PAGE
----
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Thursday, January 21, 2016

Hard and precise

I'll never get along with people who think of poetry as fuzzy and diffuse when it is actually hard and precise. It's true that fuzzy and diffuse effects can ensue. Those are effects, and their creation is rigorous, involving every aspect of language from sound and typography to grammar and morphology. 

Take this absolutely luminous poem by Lorca:


Primera página

Fuente clara.
Cielo claro.

¡Oh, cómo se agrandan
los pájaros!

Cielo claro.
Fuente clara.

¡Oh, cómo relumbran
las naranjas!

Fuente,
Cielo.

¡Oh, cómo el trigo
es tierno!

Cielo.
Fuente.

¡Oh, cómo el trigo
es verde!

The poem is mysterious, even though the images are ones of clarity and light. The rhyme derives from the refrain, which is repeated four ways. Reversed, shortened, then reversed again: claro / pájaro // clara / naranja // cielo / tierno // fuente / verde. The versification is irregular, but it doesn't really matter given all the other parallelisms. It is rooted in the popular oral tradition, but really doesn't resemble an anonymous poem. 

You don't need to interpret the poem, just feel its images. The symbols aren't there to represent other things, but just because, as Christopher Maurer has argued with respect to Lorca's later poetry.    

[clear fountain clear sky how the birds grow big how the oranges shine how the wheat is tender how the wheat is green]  
 

3 comments:

Leslie said...

This is gorgeous and here is an idea: it is because it is hard and precise that people do not like poetry.

The computer science, engineering and physics faculty all always say I seem like them and that they were surprised to find out I was not in one of the other two of the three aforementioned departments. That, I always say, is because I know foreign languages, not a foreign language, and I am interested in poetry and poetics, not bulky narrative.

Somehow I think that all of this explains a whole, whole lot. It also explains the other comment people make about at least my nature: they are divided upon whether I am a feeling enough person, or whether on the other hand I feel too deeply. "You care, yet you are stoical," they complain. The ones who feel the appropriate things in the appropriate amount are those who like historical, psychological, political fiction, Gloria Anzaldúa, Mary Oliver, and a host of other things one should like.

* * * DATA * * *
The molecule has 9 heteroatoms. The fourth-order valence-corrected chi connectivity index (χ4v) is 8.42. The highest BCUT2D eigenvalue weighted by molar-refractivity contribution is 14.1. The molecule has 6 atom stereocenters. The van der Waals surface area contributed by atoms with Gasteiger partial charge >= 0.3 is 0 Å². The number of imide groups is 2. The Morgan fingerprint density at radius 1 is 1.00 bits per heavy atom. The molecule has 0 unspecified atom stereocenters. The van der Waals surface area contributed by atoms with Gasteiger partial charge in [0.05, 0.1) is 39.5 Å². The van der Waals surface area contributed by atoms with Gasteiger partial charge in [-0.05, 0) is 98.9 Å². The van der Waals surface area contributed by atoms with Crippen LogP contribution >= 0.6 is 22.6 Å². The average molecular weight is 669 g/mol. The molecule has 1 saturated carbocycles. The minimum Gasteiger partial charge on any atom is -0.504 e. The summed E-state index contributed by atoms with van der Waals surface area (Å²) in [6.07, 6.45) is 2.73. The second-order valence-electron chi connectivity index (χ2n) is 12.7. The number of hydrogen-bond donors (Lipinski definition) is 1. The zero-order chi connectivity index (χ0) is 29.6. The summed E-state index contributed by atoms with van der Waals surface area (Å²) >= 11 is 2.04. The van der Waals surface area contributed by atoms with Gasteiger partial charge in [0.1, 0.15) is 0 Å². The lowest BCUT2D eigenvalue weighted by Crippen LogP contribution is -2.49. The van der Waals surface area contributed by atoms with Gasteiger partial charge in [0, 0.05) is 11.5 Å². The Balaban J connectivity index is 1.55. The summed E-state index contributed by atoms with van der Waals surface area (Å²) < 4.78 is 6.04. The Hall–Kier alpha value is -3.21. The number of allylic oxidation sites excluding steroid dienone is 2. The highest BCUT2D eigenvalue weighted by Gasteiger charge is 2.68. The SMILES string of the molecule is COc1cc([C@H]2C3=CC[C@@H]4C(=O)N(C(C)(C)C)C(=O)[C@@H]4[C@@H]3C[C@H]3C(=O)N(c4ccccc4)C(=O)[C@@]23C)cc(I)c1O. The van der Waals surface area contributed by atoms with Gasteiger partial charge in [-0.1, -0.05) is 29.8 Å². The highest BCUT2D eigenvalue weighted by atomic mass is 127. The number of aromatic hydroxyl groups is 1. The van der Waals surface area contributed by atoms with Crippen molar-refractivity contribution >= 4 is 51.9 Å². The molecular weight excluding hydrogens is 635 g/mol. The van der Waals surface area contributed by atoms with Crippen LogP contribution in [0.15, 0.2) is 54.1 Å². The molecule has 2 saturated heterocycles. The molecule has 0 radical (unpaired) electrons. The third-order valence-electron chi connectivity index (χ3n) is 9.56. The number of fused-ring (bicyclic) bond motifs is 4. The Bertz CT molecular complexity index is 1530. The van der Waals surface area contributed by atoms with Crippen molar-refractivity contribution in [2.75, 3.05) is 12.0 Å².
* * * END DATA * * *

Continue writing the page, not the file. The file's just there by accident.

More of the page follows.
Poetry is not fuzzy but it is complex and these two reasons together are why people do not like it.

Jonathan said...

Yes. I am like that too. There is a poetic / mathematical / musical mind and a fuzzy humanities mind. I like fuzzy diffuse harmonies but I like to know what they are and put them together exactly the way I want to. I am not good at math but that was just because I made a kind of dumb mistake not to slog through some of the late high school stuff. Because my friends were fairly brilliant at it I thought I wasn't and egotistically decided it wasn't for me.

Leslie said...

I am pretty sure my mother had the math mind and was not expected to have, which is why she was considered less intelligent. I wonder if my father has it too -- he did the same thing as you with math in high school, had to go into humanities because of this, and lamented not having had a choice. It is interesting. I wonder how many humanities people actually have the math mind, and if the ones I am interested in fact those.